ReadingRoom

Book of the Week: A dream of postcards

Steve Braunias reviews a collection of dreamy, baffling, beautiful postcards.

Richard Von Sturmer’s postcard collection as laid out in his charming illustrative book Postcard Stories is dreamier, stranger, more baffling, more exotic, and plain better than my postcard collection, but he lacks my eye for the banal.

I’ve assembled a magnificent collection of postcards over the years which belong to the unifying theme of most of my work: the weird and sometimes exhilarating boringness of New Zealand life. Two cars parked on a wide street outside an ugly building in Invercargill. The lifeless study of a satellite dish in deserted countryside near Warkworth. Best of all, a view of Collingwood at low tide, the flat, scorched sea floor stretching out in an agony of death, the whole scene like a vision of Earth after climate change has exterminated every last cell. I was so captivated by this postcard that I went to Golden Bay, found the exact spot where the photo was taken, and tried to evoke that special emptiness in a chapter about Collingwood in my book Civilisation.

Von Sturmer has tried, and wonderfully, lyrically succeeded, to evoke the special magic of his postcards. In his introduction, he writes about “the allure of a bad postcard”, such as the one of Boulder Field in Pennsylvania. “The image confronts you with a panorama of rocks – acres and acres of rocks, all the same colour and roughly the same shape - stretching far into the distance....There is no way you would want to set foot in the park. And this is what makes it a ‘bad’ postcard; it defeats its own purpose; it renders unattractive what it attempts to promote.” Which is a half-way very decent description of my Collingwood postcard, except that it achieved the purpose, and brought a visitor to the shores of that actually lovely and idyllic place.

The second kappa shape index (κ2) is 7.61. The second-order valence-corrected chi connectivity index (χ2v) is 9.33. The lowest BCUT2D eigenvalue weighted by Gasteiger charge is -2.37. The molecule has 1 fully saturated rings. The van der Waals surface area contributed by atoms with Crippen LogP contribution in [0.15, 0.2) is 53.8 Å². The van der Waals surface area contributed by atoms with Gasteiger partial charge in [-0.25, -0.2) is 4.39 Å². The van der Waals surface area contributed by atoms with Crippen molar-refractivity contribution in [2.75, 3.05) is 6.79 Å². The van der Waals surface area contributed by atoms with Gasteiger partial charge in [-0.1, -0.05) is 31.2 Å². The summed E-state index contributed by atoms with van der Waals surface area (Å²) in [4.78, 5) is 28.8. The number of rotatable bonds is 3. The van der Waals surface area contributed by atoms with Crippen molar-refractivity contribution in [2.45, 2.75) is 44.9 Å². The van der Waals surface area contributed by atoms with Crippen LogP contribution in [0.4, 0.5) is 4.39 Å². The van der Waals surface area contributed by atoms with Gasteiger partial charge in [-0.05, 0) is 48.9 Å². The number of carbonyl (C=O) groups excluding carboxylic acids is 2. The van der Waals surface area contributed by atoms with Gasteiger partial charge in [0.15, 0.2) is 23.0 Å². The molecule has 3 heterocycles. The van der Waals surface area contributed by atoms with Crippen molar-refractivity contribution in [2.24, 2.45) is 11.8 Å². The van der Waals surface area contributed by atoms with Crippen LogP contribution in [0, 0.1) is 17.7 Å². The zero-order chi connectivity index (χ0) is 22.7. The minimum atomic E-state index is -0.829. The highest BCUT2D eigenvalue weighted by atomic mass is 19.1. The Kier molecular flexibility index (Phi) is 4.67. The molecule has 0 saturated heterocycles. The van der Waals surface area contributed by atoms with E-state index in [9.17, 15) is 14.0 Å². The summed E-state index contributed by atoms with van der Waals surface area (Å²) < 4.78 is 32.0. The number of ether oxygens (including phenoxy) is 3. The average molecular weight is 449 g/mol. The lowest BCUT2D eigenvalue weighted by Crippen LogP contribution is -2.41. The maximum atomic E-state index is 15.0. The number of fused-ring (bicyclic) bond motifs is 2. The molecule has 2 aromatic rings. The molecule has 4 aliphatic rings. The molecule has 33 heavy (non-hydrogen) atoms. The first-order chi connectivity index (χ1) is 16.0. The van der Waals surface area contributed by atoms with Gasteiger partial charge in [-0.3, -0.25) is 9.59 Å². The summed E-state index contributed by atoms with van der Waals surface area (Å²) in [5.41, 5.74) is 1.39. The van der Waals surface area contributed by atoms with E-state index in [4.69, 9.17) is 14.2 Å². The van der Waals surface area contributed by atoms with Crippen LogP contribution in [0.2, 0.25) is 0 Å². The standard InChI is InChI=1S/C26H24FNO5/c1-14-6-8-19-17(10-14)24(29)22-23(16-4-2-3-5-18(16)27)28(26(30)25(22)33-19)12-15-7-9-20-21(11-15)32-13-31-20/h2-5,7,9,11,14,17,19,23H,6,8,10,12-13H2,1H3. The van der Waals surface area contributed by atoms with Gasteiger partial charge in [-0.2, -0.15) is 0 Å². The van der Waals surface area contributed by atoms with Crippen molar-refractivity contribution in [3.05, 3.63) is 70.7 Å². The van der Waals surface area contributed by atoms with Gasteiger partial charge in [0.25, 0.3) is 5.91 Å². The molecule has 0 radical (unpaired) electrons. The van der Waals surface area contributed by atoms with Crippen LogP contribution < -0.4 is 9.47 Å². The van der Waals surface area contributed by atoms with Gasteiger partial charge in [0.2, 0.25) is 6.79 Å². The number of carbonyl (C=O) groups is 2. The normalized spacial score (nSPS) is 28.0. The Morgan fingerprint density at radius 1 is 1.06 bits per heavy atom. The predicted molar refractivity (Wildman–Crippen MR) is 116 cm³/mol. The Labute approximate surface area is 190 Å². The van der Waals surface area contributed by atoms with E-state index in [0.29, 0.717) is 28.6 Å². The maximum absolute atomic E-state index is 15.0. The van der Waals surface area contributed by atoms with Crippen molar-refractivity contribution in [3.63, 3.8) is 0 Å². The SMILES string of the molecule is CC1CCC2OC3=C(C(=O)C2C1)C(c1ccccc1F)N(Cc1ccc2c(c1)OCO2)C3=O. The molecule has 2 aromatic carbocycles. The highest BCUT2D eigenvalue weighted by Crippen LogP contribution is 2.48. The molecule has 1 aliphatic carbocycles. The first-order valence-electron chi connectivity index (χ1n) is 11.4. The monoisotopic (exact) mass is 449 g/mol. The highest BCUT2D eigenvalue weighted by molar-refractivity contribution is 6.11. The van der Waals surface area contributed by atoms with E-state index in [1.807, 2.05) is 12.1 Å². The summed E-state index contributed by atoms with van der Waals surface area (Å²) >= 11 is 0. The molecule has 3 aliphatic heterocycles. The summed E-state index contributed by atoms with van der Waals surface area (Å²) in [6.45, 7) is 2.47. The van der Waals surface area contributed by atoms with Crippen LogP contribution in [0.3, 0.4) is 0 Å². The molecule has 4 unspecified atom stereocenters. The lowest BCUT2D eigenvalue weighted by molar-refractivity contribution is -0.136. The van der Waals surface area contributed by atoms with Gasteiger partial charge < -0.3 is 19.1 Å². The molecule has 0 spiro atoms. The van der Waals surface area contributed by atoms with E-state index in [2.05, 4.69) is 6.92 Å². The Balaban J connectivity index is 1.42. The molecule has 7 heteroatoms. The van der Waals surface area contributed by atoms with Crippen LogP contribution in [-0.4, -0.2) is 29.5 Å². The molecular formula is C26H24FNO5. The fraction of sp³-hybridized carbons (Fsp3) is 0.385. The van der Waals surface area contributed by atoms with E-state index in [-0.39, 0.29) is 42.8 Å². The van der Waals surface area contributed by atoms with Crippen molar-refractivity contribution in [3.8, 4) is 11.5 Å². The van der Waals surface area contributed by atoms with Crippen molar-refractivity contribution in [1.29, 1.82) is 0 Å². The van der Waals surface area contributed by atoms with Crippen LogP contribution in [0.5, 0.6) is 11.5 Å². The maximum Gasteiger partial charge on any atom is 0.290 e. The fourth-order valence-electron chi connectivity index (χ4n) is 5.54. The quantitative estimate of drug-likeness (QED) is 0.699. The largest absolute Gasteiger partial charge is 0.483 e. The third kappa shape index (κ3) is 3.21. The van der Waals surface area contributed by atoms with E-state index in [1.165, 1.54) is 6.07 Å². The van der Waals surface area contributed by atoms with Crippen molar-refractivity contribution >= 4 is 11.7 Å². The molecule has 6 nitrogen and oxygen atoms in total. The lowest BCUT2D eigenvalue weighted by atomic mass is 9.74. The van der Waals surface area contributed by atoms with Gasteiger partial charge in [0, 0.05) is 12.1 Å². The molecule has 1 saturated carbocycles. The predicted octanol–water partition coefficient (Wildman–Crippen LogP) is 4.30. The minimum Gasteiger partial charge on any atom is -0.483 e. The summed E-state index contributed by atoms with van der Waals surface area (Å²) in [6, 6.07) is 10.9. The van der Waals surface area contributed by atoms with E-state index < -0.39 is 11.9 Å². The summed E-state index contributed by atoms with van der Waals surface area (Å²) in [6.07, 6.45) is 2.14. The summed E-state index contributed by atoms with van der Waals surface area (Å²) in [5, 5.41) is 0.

He concedes the appeal of boring or banal postcards, but his own tastes run deeper. “I prefer to view postcards as cells in a giant, universal brain.” And: “I like to dream with postcards.” Also: “When it comes to buying a postcard to add to my collection, there must be something about the image that draws me in and brings forth a small reverie.”

Postcard Stories is a record of these dreams. It reproduces 100 postcards from around the world – his favourite locations include Pompeii, Cairo, and the Suez Canal – and sets them to the music of sparse lines of poetry, and occasional text.

Flyingdales Moors

There is a wonderfully sci-fi postcard of Flyingdales Moors in Yorkshire. It’s a beautiful expanse of heather and cotton grass, sheep, curlews, moles, spiders. It’s also a military radar base and part of the US Space Surveillance Network.

Death Valley

There is a postcard of tracks made in Death Valley, California. Von Sturmer’s dreamy caption:

Between the two poles

of politeness and disrespect

rocks are moving

of their own volition.

There is a postcard (the main illustration to this review) of Hotel Bellevue in the mountains of Switzerland. Here is a prosaic version of it by a visitor from Singapore, on Trivago: “It turned out pretty basic. There was a TV, soap and towels in the shower. That's all…The best thing about it is it's location! I had wanted sunrise on Pilatus and this is the only hotel. The views were amazing and so was sunrise lighting up Lake Lucerne.” That’s very useful indeed but I prefer Von Sturmer’s poetry:

Here is their spaceship

But many linger on the entrance ramp

reluctant to leave behind

all the places they loved to visit,

all the places of the earth.

The Pancake Rocks

My favourite is the postcard Von Sturmer found at his local hospice shop. It shows the philosopher and spiritual teacher Jiddu Krishnamurti sitting on the Pancake Rocks at Punakaiki. It was at least his third visit here; he gave public talks in 1934, and again in 1939, when he was given a mayoral reception in Auckland, and relaxed with the Tidwell family in the Waitakeres. It seems his visit in 1979 was private. Von Sturmer writes, “No essays, diary entries or letters have surfaced to document this trip, so we do not know what profound thoughts passed through his mind as he seated himself on the strange rock formations and listened to the crashing of the surf on the desolate beach below.”

We don’t know. We have no idea. But we can gaze at the postcard – a great mystic, his hands folded, wearing a warm black suit on the famous tourist attraction – and wonder.

Postcard Stories by Richard Von Sturmer (Titus Books, $35)

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